- 1 jalapeno pepper, minced
- 1/2 teaspoon ground turmeric
- 2-3 tablespoons pav bhaji masala (adjust depending on how much heat you want)
- salt to taste
- lots of butter! 🙂
For the Pav:
- about 1 dozen rolls (In India special bread rolls are baked just for this dish, but in the US, I find that seedless hamburger buns work perfectly)
- salted butter
For the Garnishings:
- 1 small red onion, finely minced
- 1/4 cup fresh cilantro, finely chopped
- 2 limes, chopped into about eight wedges each
In a medium pot, boil the potatoes until they are tender. You will know they are ready when a knife inserted into the middle goes through easily without much resistance. During the final 10 minutes of the cooking time, throw in the peas and allow them to cook with potatoes. Then drain these vegetables and peel the potatoes. Chop them up into small chunks.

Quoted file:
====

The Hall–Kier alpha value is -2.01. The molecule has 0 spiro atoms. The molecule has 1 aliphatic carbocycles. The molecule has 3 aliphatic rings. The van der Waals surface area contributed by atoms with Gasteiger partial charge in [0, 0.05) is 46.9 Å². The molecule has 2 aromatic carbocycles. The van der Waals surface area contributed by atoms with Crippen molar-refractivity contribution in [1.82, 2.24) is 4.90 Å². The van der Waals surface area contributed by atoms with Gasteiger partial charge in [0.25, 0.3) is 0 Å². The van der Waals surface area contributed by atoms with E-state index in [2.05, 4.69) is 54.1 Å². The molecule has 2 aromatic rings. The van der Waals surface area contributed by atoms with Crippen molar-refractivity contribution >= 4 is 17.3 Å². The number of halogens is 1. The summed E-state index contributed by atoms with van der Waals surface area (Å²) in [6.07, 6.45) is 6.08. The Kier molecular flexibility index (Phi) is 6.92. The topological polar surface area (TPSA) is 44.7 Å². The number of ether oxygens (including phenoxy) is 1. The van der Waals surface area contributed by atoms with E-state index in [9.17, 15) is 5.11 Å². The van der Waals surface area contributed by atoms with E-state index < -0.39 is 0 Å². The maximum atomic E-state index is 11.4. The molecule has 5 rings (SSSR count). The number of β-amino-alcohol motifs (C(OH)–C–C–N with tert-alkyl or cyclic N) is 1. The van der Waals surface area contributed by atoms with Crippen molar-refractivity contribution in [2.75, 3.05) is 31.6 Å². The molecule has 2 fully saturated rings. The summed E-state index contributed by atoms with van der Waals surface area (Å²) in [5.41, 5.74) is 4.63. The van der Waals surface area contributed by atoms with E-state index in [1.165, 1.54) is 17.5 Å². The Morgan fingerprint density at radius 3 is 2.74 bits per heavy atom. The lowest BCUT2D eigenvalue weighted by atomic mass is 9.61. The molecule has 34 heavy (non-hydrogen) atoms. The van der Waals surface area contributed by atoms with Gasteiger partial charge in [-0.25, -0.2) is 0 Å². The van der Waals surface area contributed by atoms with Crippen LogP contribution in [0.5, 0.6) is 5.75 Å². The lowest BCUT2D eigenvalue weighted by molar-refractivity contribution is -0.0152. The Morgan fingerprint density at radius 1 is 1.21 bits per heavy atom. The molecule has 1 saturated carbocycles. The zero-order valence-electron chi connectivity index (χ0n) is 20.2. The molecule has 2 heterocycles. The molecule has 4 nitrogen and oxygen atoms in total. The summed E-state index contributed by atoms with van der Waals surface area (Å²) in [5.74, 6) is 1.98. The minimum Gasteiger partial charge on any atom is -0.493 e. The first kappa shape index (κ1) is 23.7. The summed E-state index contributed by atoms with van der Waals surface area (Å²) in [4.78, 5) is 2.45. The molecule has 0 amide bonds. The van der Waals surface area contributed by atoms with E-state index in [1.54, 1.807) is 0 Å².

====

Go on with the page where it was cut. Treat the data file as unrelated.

In a large saucepan, heat a generous amount of butter (about 4 tablespoons) over medium-high heat. When the butter is melted, add the onion and saute for about 5 minutes, until the onion is softened and beginning to brown. Then add the garlic and cook for another minute. Add the bell pepper and jalapeno and cook for another 2-3 minutes. You can also add another couple pats of butter at this point if you’d like. Then add the turmeric and pav bhaji masala and stir around for about a minute, till the spices have begun to release their aromas. Add the chopped tomatoes and cook out the mixture for about 10 minutes, stirring frequently until the vegetables are browned and the butter has separated from the vegetables at the sides of the pan. Add the potatoes and peas and begin to mash the mixture vigorously with a potato masher until the potatoes have reached the consistency of mashed potatoes. Cook out the pav bhaji for about 5-10 minutes, allowing the flavors to mingle. Season to taste to salt. Bear in mind that most pav bhaji masalas already contain salt, so you may not need to add as much as you think.